What are the risks to the educational process if timeline and $58 million cost projections are in error?

Why is the $58 million bond thrust as an all-at-once endeavor and not proposed as multi-year offerings with interim results assessed against interim objectives?

Steve Gunter



Claremont’s music

Dear Editor:

I was both honored and proud to be included in the article from the new COURIER Almanac, Claremont’s music scene through the decades.”

Mick Rhodes did a wonderful job of linking the town’s various musical personalities and their music, by starting with the opening of the Folk Music Center in 1958 and leading up to the present time. We have a deep musical history in Claremont and this piece gives the reader an exceptional overview. 

After almost six decades, the Folk Music Center, founded by Charles and Dorothy Chase, still has a great affect on the development of Claremont’s ongoing music scene.

Chris Darrow



Hillary’s economic plan

Dear Editor:

Does Hillary Clinton have any plans for cutting the defense budget? Or is her plan only about making the billionaires contribute?

Now that CentCom has confessed to producing over-optimistic reports about the progress of our wars in the Middle East, possibly at the behest of the Obama regime, will Hillary consider terminating any of our current five foreign wars or cutting the military budget to European levels?

Someone should ask her because she won’t volunteer an answer.

Ivan Light



Conservation costs

Dear Editor:

There is a widespread misconception that we are being punished, rather than rewarded, for conserving water. If you think about it, this is counterintuitive because it costs the utility less to deliver less water.

Since water rates are cost-based, these savings are passed back to customers. So why do we feel we are being punished for conserving water? I blame water utilities for being poor communicators. 

Let me try to convince you with this “simple” example that shows that conservation lowers water bills even after rates are adjusted for the reduced sales.

Suppose the utility’s pre-drought cost of providing water service is $1 million. Most of a utility’s costs are fixed (about 70 percent) and do not vary with sales levels. This means that the $1 million in costs consists of 70 percent or $700,000 that must be incurred regardless of how much water is sold and only 30 percent or $300,000 will vary with the amount of water sold.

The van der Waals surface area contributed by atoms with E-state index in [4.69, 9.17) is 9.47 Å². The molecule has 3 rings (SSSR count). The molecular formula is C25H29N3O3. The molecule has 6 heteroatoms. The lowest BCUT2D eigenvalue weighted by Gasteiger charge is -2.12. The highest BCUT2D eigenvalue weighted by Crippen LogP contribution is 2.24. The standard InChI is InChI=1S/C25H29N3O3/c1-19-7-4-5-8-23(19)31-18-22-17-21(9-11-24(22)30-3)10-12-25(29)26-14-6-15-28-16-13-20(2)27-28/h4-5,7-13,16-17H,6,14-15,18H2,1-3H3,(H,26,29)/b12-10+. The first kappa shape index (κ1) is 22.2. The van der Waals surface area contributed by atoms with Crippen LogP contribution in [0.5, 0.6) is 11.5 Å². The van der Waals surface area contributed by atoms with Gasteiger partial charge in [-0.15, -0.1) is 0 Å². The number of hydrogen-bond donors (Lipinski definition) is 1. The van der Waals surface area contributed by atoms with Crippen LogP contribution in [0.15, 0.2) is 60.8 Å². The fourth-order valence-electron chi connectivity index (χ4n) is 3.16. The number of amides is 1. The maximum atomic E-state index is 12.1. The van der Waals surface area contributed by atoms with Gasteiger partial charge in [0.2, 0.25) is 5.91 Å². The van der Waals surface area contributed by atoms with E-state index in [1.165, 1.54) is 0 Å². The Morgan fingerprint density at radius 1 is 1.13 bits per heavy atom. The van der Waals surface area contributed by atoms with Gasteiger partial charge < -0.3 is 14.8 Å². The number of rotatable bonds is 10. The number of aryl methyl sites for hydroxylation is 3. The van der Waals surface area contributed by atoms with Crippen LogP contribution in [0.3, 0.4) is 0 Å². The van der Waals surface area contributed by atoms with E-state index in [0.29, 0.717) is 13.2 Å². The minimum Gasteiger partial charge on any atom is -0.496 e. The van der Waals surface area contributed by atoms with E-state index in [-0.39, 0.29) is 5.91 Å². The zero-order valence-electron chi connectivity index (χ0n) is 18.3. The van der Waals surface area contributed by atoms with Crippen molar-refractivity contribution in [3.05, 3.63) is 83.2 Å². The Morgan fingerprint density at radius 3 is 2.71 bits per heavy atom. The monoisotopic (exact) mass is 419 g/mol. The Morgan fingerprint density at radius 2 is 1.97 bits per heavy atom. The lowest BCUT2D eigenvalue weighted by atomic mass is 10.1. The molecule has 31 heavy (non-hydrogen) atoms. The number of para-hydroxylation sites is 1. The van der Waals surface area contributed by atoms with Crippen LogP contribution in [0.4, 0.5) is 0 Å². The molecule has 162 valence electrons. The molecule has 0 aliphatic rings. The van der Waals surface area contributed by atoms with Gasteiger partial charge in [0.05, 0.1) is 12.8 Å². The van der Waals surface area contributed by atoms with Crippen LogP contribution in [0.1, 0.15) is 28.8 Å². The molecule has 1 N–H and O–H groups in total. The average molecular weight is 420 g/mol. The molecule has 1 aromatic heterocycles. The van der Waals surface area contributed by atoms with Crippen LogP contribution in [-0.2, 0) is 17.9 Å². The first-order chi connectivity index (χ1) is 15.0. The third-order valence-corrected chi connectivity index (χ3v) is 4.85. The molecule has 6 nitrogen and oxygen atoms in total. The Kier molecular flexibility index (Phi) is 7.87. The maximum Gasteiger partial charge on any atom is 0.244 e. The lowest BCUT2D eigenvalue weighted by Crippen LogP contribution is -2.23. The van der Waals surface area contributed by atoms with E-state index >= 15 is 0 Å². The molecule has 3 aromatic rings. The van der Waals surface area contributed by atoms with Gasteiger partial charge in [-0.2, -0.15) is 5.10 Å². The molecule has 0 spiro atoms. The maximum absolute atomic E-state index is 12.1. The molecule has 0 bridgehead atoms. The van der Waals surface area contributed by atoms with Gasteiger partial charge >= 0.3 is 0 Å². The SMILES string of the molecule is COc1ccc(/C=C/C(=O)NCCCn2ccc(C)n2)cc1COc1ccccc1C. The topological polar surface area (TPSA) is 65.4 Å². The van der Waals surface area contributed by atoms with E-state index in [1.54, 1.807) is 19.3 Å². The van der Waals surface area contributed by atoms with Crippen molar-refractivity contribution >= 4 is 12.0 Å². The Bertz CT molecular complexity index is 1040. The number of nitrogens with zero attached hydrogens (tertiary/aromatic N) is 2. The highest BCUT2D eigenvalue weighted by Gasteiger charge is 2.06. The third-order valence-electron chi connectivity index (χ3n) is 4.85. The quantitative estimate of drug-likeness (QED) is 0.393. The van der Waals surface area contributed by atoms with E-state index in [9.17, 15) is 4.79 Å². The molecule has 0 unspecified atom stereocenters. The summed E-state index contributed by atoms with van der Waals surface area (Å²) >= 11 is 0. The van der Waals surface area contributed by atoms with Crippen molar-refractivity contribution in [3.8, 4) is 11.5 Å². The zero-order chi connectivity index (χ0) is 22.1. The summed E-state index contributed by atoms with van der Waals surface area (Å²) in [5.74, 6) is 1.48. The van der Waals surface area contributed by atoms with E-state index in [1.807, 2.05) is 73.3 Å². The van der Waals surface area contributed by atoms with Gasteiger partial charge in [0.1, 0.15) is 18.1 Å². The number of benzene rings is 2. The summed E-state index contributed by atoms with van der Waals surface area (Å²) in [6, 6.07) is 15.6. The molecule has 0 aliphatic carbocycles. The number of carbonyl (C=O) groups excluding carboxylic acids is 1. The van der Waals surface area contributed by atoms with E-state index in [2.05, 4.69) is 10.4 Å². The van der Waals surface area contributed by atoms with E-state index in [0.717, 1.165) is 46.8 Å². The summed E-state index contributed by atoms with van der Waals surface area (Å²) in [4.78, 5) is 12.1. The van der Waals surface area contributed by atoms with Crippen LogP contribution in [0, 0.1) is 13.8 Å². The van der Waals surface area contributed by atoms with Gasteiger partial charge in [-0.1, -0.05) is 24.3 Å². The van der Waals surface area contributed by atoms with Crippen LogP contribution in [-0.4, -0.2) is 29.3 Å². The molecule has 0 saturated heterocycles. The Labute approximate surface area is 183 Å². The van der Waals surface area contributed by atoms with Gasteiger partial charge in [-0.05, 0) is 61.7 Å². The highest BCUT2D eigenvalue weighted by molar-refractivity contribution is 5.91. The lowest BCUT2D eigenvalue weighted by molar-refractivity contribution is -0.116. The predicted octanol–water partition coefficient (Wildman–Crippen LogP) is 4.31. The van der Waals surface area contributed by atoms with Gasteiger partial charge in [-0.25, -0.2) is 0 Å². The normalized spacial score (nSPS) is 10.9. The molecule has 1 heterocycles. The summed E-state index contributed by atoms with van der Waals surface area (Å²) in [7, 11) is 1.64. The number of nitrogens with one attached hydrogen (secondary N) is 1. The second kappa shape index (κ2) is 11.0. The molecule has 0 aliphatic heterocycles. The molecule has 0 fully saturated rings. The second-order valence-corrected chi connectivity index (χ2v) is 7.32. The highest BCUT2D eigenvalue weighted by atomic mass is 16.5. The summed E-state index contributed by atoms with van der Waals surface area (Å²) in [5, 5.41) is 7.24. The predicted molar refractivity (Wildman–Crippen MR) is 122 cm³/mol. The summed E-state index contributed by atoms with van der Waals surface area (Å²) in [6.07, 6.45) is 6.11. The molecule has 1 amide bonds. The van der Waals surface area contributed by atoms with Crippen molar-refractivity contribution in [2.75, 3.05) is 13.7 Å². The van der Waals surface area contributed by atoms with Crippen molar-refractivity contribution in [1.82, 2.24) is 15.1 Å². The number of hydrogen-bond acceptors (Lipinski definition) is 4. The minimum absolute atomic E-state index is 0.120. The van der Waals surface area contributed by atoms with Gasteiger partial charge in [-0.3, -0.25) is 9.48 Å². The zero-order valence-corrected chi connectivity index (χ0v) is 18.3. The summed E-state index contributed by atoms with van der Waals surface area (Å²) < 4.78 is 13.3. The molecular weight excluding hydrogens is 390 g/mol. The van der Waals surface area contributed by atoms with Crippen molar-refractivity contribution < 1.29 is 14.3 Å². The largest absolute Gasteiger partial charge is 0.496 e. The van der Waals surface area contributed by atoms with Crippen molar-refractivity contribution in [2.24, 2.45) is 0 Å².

Water rates are structured to encourage conservation through price signals. The California Urban Water Conservation Council recommends that 70 percent of revenues be collected through usage charges ($/Ccf). In this example, the water utility would collect 70 percent or $700,000 through usage charges and only 30 percent or $300,000 through fixed charges—a total of $1 million in revenues to match its $1 million in costs.

Because of a serious drought, the State of California calls for a 25 percent reduction in water usage, and we dutifully comply. How does this impact the utility’s costs and revenues?

The utility will save 25 percent or $75,000 of its variable costs (the $300,000 is reduced to $225,000) causing its total costs to fall from $1 million to $925,000 (note: the $700,000 of fixed costs is still incurred).

On the revenue side, the utility will lose 25 percent or $175,000 of its usage charge revenues (the $700,000 will drop to $525,000) causing total revenues to fall from $1 million to $825,000.

Here’s the problem. The water utility foolishly tells its customers that it must raise rates by $100,000 or 12 percent because it is not recovering its costs at the reduced level of sales (i.e., $825,000 in revenues is insufficient to pay $925,000 in costs). Even worse, this message is normally delivered during a rate case,  which involves proposed cost increases totally unrelated to the drought. No wonder customers become outraged when higher rates are proposed after they have reduced their water consumption! Many people actually believe that they are being asked to pay more, while receiving less water. While this reaction to the utility’s message is perfectly understandable, it is also 100 percent wrong.

Water utilities should be telling customers that their conservation efforts have generated $75,000 in savings ($1 million vs. $925,000) that is being passed back to customers even after the rates are adjusted for the lower sales. Assuming the utility serves 10,000 customers, the average bill in this example will drop from $100 per customer to $92.50 ($925,000 divided by 10,000 customers).

However, most customers don’t receive an “average bill,” and water utilities should focus their communications on the impacts of water conservation on the individual customer. If the utility’s usage charge is $3/Ccf, the customer’s bill is reduced by $3 for every unit of water that is not purchased. Those who conserve the most water are rewarded with the greatest savings. Where the reduction in water usage is accomplished by using water more efficiently (e.g., by eliminating excessive landscape irrigation or by replacing inefficient appliances), those savings are achieved without any negative impact to the customer’s lifestyle.  

If I have communicated well enough, you now understand that conserving water is not only the right thing to do, whether or not we are experiencing a drought, but that conservation also provides economic benefits to customers as well.

Dan Dell’Osa